Tapping the Market
How local breweries and food trucks serve each other
By Brian Haney
As of this writing, there are nine breweries in Albuquerque alone—several with multiple locations—and many more all over the state. These are tough economic times to start a business: Why have so many microbreweries opened in recent years?
One reason for the growing number of breweries is that a New Mexico brewer's license makes it fairly easy to produce beer and sell it directly to the consumer. For example, for only $10, a brewery can obtain a 'small brewer's public celebration permit' which allows them to pour beer at "any state or county fair, community fiesta, cultural or artistic event, sporting competition of a seasonal nature or activities held on an intermittent basis." Another benefit to the state brewer's license is that a brewery is allowed to operate up to three ‘tasting rooms’: no real kitchen and no liquor, just beer.
In a city with notoriously difficult-to-obtain liquor licenses for restaurants and full bars, the brewer’s license has allowed beer-only taprooms to open with relative ease—and to make a profit even when the economy is weak. “If you have a restaurant license for beer and wine, a certain percentage of your sales needs to be food,” said Ted Rice, head brewer at Marble Brewery. “When you have a small space that has no kitchen and you're selling the beer that you make, your margins are really high and your overheads are pretty low. You're a pretty profitable business. That was the foundation of the concept around Marble.” This strategy has allowed Marble to flourish: Since opening in the warehouse district just north of downtown, Marble has opened taprooms in Santa Fe and most recently on Albuquerque's west side. Other taprooms, such as La Cumbre, are also finding success this way.
And it’s not just breweries that are benefiting from local tasting rooms. Having so many hungry beer drinkers in one place has also provided a niche for food trucks.
And it’s not just breweries that are benefiting from local tasting rooms. By only selling beer, many of the taprooms welcome patrons to bring food themselves, which has created opportunity for other businesses. Area restaurants offering takeout and delivery have benefited, but having so many hungry beer drinkers in one place has also provided a niche for food trucks. While most of the trucks regularly visit UNM, office buildings and other locations around town, taprooms make up a large part of their hours of operation.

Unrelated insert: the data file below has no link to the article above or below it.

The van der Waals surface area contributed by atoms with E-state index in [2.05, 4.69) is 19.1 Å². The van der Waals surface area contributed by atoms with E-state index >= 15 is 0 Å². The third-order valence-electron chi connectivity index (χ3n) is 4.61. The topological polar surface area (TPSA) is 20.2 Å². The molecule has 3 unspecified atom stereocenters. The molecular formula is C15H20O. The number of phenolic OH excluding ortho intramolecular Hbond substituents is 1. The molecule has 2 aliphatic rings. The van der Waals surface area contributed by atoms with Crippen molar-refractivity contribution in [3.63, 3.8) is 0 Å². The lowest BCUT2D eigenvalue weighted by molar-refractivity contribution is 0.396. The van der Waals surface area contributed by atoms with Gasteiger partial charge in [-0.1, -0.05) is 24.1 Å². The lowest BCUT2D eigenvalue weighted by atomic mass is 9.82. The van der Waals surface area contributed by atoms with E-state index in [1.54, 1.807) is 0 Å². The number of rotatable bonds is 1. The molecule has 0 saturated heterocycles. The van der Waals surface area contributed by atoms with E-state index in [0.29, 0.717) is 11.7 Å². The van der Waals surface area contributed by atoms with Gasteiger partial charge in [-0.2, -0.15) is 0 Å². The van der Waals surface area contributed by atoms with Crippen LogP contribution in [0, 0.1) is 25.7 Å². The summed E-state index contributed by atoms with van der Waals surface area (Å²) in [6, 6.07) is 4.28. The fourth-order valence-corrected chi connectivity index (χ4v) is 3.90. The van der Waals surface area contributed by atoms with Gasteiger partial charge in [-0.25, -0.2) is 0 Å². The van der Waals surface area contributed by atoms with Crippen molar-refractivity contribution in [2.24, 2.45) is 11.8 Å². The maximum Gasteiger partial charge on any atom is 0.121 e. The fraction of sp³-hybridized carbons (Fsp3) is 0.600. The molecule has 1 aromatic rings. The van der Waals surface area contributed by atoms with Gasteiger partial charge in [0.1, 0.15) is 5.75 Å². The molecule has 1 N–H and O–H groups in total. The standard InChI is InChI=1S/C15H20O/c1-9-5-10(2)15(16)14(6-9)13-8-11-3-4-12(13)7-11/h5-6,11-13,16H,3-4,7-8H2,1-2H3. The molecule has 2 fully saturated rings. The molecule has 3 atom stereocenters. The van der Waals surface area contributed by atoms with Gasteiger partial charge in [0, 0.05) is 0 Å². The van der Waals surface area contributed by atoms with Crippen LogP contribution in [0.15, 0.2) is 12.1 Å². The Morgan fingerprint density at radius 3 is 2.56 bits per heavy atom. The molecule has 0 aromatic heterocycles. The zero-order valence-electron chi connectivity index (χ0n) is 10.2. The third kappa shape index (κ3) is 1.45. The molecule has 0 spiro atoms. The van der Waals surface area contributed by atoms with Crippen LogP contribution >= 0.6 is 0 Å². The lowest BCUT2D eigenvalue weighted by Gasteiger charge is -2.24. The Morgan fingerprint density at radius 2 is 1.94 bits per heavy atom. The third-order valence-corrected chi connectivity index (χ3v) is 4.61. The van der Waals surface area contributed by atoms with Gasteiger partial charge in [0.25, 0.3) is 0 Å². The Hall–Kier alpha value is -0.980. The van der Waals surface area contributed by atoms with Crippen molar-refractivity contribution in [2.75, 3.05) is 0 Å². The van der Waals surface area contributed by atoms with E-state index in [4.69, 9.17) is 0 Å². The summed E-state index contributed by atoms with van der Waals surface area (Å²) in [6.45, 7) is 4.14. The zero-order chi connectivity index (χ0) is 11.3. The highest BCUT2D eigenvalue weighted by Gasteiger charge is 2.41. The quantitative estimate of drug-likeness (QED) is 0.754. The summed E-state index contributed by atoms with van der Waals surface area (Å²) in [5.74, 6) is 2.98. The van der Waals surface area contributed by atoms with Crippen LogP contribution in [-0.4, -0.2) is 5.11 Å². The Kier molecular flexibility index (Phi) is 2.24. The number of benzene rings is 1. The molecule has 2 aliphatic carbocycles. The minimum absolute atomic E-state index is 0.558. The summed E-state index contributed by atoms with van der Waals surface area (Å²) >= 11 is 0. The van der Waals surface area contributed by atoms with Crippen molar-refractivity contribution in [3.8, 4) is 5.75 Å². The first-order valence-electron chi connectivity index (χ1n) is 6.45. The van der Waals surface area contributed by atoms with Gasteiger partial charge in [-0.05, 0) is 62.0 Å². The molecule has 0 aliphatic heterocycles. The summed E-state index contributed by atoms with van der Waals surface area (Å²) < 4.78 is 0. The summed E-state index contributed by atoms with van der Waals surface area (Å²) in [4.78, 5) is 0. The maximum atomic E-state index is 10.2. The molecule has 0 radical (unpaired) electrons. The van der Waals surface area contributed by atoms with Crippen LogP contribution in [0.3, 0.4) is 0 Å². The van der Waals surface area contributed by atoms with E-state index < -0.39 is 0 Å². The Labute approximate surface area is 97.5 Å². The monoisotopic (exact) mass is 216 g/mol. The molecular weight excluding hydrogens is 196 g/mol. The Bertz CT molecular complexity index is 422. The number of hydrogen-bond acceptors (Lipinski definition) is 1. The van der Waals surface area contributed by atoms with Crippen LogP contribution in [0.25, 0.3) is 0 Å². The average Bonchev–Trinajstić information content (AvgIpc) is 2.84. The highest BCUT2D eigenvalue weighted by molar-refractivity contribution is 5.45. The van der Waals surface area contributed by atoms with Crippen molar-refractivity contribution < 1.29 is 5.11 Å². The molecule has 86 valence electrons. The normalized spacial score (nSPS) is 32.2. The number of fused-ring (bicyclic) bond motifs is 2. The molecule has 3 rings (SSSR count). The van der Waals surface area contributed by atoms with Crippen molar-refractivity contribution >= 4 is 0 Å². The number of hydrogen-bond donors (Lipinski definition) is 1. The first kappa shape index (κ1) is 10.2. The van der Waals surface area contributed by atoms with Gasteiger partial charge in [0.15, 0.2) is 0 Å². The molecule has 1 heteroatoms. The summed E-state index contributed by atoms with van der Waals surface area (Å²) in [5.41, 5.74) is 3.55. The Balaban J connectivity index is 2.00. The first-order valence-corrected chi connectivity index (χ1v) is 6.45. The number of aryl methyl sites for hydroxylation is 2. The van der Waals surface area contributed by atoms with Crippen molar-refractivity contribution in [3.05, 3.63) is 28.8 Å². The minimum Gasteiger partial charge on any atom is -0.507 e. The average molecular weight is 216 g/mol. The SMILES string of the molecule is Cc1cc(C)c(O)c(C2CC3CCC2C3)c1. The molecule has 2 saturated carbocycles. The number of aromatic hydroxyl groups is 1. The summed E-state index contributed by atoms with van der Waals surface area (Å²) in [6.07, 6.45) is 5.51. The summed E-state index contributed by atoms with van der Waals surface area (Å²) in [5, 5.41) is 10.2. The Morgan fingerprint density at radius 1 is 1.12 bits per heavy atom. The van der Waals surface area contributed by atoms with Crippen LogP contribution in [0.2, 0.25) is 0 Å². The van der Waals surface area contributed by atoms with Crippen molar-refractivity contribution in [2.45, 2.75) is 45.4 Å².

I spoke with several food truck owners, and all of them mentioned their appreciation for the space and support of taprooms. Amy Black is the owner of the Supper Truck. “Part of the reason I got a food truck is that I love food trucks,” she said, “but I also love the brewery scene. They go together beautifully.” John Katrinak, owner of the Soobak Korean Seoul Food truck, told me that customers at Marble are especially supportive. “They kind of go there for the food because they've created a food truck culture there,” he said. “They can enjoy good local beer as well as local food.”
Ted Rice sees the same thing happening. “It's really strengthened our business,” he said. “The fact that food trucks can just pull right up and provide a whole other dimension to our concept: It's just awesome.” Just as breweries are creating business opportunities for food trucks, so people are drawn to the breweries by the trucks they love. Many follow their favorites on Facebook and Twitter, receiving updates about where a particular truck will be on a particular evening, and it becomes a reason to go out and have dinner and a pint. In January, Il Vicino hosted the Battle of the Food Trucks which head brewer Brady McKeown told me drew an enormous crowd.
At Marble's downtown taproom they provide electricity to trucks and reserve parking space out front. “We don't charge them,” Rice told me. “We invite them down and have them on a set schedule. We try and rotate people through, get new ones on board here and there and give our customers what they want.”
Unsurprisingly, the beer and the food influence each other, too. The Dia de los Takos truck, for instance, batters everything from sweet potatoes to fish to chile rellenos with Marble's red ale as a featured ingredient. Likewise the Supper Truck advertises that their pickle chips are battered with Tractor's red ale. “When I go out front and get a couple of tacos and I pair it with one of my beers,” Ted Rice said, “it's so beautiful.”
The final element of the relationship between breweries, food trucks and their ability to survive economically is the customers who patronize them. While working on this article, I went by Tractor's Nob Hill taproom for a beer and ran into my friends Richard and Paul. I told them a little about what I was writing and when I mentioned the synergy between breweries and food trucks, they talked about how excited they were to see both develop in Albuquerque. Paul called it “the ultimate localism” saying, “It adds color, it adds life, it adds flavor, and it adds smell to the neighborhood and creates a whole new sense of community.” And beyond food or drink, it seems that's something people want to support.
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